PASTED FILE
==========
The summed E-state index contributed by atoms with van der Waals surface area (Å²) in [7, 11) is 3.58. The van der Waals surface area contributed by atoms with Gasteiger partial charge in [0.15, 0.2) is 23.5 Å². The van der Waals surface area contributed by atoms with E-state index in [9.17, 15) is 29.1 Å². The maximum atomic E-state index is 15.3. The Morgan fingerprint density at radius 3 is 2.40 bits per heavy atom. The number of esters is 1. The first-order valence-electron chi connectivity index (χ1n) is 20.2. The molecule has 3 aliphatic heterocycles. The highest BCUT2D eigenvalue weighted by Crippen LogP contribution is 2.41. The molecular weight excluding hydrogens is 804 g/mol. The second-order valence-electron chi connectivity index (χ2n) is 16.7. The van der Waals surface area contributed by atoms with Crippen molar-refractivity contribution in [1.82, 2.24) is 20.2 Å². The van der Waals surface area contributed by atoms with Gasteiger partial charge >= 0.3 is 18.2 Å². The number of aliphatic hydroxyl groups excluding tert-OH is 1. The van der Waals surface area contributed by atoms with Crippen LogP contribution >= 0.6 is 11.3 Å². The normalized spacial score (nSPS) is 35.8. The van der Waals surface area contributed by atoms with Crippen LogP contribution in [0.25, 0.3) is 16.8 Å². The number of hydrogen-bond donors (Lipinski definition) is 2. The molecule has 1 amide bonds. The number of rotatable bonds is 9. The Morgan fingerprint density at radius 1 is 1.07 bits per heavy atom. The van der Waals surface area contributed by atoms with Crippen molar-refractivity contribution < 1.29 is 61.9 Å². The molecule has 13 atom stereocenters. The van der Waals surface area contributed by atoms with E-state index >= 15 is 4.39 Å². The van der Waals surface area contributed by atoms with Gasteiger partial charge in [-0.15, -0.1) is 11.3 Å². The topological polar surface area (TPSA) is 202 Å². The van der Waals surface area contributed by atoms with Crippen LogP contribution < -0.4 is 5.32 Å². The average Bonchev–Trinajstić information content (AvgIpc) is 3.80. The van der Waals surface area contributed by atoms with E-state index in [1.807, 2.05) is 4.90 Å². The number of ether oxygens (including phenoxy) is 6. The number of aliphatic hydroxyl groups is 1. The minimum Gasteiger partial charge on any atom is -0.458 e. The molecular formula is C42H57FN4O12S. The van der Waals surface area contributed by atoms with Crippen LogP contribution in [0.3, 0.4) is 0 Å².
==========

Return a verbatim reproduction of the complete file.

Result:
The summed E-state index contributed by atoms with van der Waals surface area (Å²) in [7, 11) is 3.58. The van der Waals surface area contributed by atoms with Gasteiger partial charge in [0.15, 0.2) is 23.5 Å². The van der Waals surface area contributed by atoms with E-state index in [9.17, 15) is 29.1 Å². The maximum atomic E-state index is 15.3. The Morgan fingerprint density at radius 3 is 2.40 bits per heavy atom. The number of esters is 1. The first-order valence-electron chi connectivity index (χ1n) is 20.2. The molecule has 3 aliphatic heterocycles. The highest BCUT2D eigenvalue weighted by Crippen LogP contribution is 2.41. The molecular weight excluding hydrogens is 804 g/mol. The second-order valence-electron chi connectivity index (χ2n) is 16.7. The van der Waals surface area contributed by atoms with Crippen molar-refractivity contribution in [1.82, 2.24) is 20.2 Å². The van der Waals surface area contributed by atoms with Gasteiger partial charge >= 0.3 is 18.2 Å². The number of aliphatic hydroxyl groups excluding tert-OH is 1. The van der Waals surface area contributed by atoms with Crippen LogP contribution >= 0.6 is 11.3 Å². The normalized spacial score (nSPS) is 35.8. The van der Waals surface area contributed by atoms with Crippen LogP contribution in [0.25, 0.3) is 16.8 Å². The number of hydrogen-bond donors (Lipinski definition) is 2. The molecule has 1 amide bonds. The number of rotatable bonds is 9. The Morgan fingerprint density at radius 1 is 1.07 bits per heavy atom. The van der Waals surface area contributed by atoms with Crippen molar-refractivity contribution < 1.29 is 61.9 Å². The molecule has 13 atom stereocenters. The van der Waals surface area contributed by atoms with E-state index >= 15 is 4.39 Å². The van der Waals surface area contributed by atoms with Gasteiger partial charge in [-0.15, -0.1) is 11.3 Å². The topological polar surface area (TPSA) is 202 Å². The van der Waals surface area contributed by atoms with Crippen LogP contribution < -0.4 is 5.32 Å². The average Bonchev–Trinajstić information content (AvgIpc) is 3.80. The van der Waals surface area contributed by atoms with E-state index in [1.807, 2.05) is 4.90 Å². The number of ether oxygens (including phenoxy) is 6. The number of aliphatic hydroxyl groups is 1. The minimum Gasteiger partial charge on any atom is -0.458 e. The molecular formula is C42H57FN4O12S. The van der Waals surface area contributed by atoms with Crippen LogP contribution in [0.3, 0.4) is 0 Å².